Hmmm…This is a good question! It’s one as vets, that we often receive from clients. While antihistamines are effective for humans to treat allergies, do they work for dogs in the same way? Unsurprisingly, the answer isn’t straightforward.
Firstly, it’s not that they won’t work, it’s more a case of how well they will work for your dog and whether their use has any significant impact upon the level of your dog’s pruritis (“itchiness”). Frequently, anti-histamines may not offer sufficient control of symptoms. This may lead to a perpetual cycle of itchy “atopic” symptoms for your dog and frustration and despair on the owner’s behalf.
What exactly is an allergy then?
As previously discussed in former blogs, skin allergies (atopy) are the most common form of skin complaints we see in our canine patients in the UK. Up to 10% of dogs may be affected. A combination of genetic susceptibility and exposure to certain environmental (or sometimes dietary) allergens, may cause our dogs to rub, scratch, nibble, lick and bite themselves, in an attempt to resolve that pesky itch! Skin becomes red, inflamed and sore and secondary bacterial and yeast infections are common. Ear disease may also manifest, particularly in larger breed dogs.
The associated discomfort and feeling of irritability and “itch” can be enough to drive some animals crazy. It may be relentless for some severely affected animals. Allergens stimulate an inappropriate and exaggerated immune response within the dog’s body and a mixture of chemicals are released as a result. These chemicals include histamine…
And so how do anti-histamines work?
Given that histamine is one of the main chemicals involved in allergies, it seems logical to assume that an anti-histamine drug may alleviate symptoms. Alongside medicated shampoos and the use of high quality and (ideally) ethically sourced omega 3 essential fatty acids (such as those found in fish oils), anti-histamines may provide some relief to the cohort of dogs with very mild atopic disease.
However, it is important to realise that atopy unfortunately, is an ever-present disease. And whilst it may start seasonally at certain times of the year, over the course of a patient’s lifetime, it typically both worsens in terms of severity and additionally, becomes non-seasonal. Dogs may, therefore, show symptoms throughout the year. Relapses and frequent bouts of disease episodes or “flare-ups” are not uncommon.
And which anti-histamine might help my dog?
Another tricky question… There are a number of anti-histamine drug options available and unfortunately, it can be impossible to know which precise one may help your individual dog. A realistic expectation might be to have to trial a number of drugs, each for a 2-3 week period, whilst keeping a diary of effectiveness. With hindsight, it may be noted that one particular anti-histamine medication, exceeds the others, and is superior in helping to relieve symptoms.
So what are the other treatment options?
When treating atopy, it often first helps to start by having an appreciation of what the significant allergies for the individual dog are. This may be achieved with either intradermal skin tests performed by a dermatologist, or through blood tests looking at antibody levels in your dog’s bloodstream. Whilst not necessarily able to document or pinpoint every cause of allergy in every dog, these tests are helpful in that they may help guide and plan management strategies and treatment. They may also allow a discussion to be started as to the best control strategies for allergen avoidance or reduction, and to minimise exposure for the dog in the first instance.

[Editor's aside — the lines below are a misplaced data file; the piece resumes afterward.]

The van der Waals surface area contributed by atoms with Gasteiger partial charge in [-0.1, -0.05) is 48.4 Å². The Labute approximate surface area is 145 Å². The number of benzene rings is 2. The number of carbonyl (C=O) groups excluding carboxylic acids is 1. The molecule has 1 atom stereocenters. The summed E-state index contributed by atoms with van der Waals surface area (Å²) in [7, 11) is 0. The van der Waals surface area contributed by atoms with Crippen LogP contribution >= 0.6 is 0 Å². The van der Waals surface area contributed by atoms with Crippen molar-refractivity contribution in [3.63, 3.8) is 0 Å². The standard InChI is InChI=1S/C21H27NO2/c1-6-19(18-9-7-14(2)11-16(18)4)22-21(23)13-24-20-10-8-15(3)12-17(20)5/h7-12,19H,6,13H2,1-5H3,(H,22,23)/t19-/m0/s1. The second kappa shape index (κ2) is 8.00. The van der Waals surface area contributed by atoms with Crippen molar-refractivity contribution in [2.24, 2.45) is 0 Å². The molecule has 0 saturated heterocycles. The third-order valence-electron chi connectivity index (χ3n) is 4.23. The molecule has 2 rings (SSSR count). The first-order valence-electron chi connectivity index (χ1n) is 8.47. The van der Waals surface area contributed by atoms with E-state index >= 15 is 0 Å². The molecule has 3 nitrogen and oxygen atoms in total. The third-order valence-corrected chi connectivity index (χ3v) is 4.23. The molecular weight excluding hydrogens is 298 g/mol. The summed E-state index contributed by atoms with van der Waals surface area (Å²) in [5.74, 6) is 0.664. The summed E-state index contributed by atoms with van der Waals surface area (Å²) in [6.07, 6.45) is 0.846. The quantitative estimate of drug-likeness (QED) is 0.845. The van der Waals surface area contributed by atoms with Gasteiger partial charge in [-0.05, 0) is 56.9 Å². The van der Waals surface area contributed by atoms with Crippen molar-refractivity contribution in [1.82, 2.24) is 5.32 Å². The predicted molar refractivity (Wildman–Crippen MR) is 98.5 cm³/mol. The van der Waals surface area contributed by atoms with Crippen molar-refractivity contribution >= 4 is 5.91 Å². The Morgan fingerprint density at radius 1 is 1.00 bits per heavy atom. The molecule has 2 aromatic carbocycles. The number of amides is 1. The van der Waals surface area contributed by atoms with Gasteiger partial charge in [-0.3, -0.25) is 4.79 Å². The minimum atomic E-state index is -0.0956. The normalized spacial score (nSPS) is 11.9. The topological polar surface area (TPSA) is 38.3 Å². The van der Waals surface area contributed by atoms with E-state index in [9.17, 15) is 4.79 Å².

As an example, house dust mites, often implicated in allergy, thrive in damp, humid and poorly ventilated environments. Improving ventilation, reducing humidity and preventing your pet from accessing soft furnishings/carpets, are all measures that will help reduce exposure to dust mites.
Food intolerances may be suggested by blood tests too. However, for absolute clarification an 8-12 week exclusion food trial (and subsequent challenge with the dog’s original food), are necessary.
And specific drugs?
For moderate to severe allergies, a number of licensed treatment options exist. These may include (but are not limited to) tailored immunotherapy or the use of immunosuppressive medications (oclacitinib “apoquel” and cyclosporin “sporimmune”) amongst others. Steroids (and their many associated side effects), whilst used in the past, can essentially be avoided now, certainly long-term in most dogs, given the range of other treatment options we have available to us.
Immunotherapy involves having a solution specially manufactured, containing the precise allergens that your dog is allergic to. Increasing amount of this solution are regularly injected into your dog, the aim being to eventually “desensitise” their immune systems. After an initial more intense induction phase, ongoing monthly injections are the norm with success reported in around 80-85% of cases if treated early enough within the dog’s lifetime.
A relatively new, safe novel treatment to the market is “cytopoint.” Rather than acting as a traditional drug, this biological medicine works like your dog’s own immune system, blocking the protein that sends itch signals to your dog’s brain. As an injection, monthly administration will effectively keep most dogs’ atopy under control.
Cost versus reward in treatment options
Whilst any of these treatments are undeniably more expensive than over the counter anti-histamines, they are likely to offer vastly superior, safe and effective effects. This will hugely benefit your dog in terms of comfort and wellbeing.
It is also important to remember that for any treatment to be successful, attention, as ever with atopic dogs, must also be paid to regular ectoparasite control, along with the control of bacterial and yeast infections, where they exist.
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